Amused—and delighted—by her inclination toward romantic excess, I didn't specifically register her expression at the time; it was some weeks later, when my mind cast up that long pull in her eyes and mouth—faintly suggestive of a religious fanatic, that I began to wonder. Probably a distorted view of my own maturity (she was a sophomore and I was just months away from graduation and, soon after that, law school) prevented me from seeing very much beyond her surface initially. Hers happened to be a very fine surface indeed, as smooth to the fingertips as her silvery satin blouse—another concession to Fitzgerald's time; nor were the gentle slopes of her body much help to me in seeing her more clearly. By the time we had begun studying for exams together, a college euphemism for going to bed together, I began to see that even her emphasis on literature at Brown was motivated to a considerable extent by this attachment to the memory of F. Scott Fitzgerald.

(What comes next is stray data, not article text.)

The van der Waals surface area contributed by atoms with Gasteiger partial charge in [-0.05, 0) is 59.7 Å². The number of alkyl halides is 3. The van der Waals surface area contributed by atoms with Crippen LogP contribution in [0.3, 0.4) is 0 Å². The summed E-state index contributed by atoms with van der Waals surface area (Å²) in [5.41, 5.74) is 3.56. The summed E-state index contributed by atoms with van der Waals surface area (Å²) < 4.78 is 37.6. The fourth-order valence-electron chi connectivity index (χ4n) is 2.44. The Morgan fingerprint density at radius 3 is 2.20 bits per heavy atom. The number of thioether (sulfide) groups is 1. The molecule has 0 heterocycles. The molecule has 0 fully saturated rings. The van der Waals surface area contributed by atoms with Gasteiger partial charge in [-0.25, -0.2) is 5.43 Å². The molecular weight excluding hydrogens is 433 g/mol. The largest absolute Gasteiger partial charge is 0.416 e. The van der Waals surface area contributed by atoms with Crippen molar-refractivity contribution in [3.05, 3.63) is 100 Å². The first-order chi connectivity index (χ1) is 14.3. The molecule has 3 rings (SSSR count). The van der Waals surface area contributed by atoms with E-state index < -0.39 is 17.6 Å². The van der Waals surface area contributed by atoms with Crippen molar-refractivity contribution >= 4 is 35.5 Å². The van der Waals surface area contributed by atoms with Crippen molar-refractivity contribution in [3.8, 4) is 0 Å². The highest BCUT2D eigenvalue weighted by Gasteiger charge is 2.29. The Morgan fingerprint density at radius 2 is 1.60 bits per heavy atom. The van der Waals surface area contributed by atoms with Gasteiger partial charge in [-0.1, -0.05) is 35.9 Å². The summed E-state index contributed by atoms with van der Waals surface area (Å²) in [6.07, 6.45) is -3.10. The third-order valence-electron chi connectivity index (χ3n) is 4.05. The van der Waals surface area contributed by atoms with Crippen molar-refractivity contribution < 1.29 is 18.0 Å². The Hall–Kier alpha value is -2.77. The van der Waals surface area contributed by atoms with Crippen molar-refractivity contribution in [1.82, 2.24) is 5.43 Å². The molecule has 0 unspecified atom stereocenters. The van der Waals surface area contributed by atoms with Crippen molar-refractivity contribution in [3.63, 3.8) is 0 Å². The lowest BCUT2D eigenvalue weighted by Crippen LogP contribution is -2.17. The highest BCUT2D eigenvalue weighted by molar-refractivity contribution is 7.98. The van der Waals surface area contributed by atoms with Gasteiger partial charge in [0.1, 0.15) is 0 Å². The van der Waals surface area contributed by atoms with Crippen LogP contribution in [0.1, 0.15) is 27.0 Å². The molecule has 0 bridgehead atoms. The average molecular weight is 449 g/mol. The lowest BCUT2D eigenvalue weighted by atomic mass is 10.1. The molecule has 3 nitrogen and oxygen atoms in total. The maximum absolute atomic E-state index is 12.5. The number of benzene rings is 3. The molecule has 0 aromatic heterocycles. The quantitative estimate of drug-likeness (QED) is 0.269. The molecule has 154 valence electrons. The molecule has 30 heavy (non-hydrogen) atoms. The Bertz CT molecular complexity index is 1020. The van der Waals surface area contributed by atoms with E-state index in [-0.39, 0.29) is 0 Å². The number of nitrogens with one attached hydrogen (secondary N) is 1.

Bess was one of those young women—only a few exist in every age, I'm convinced—who have grace designed into their bones, so that every gesture, every turn of the head is worthy of attention. In this regard she was an original, apparently unaware that her most careless toss of the hand brought pleasure to the eye. Men young and old would stop on the street, just as I had, simply to watch her go by. Verbally, however, she was something of a fraud, breathing (more than saying) lines that I strongly suspected had been stolen from Fitzgerald, but which I couldn't prove without considerable effort.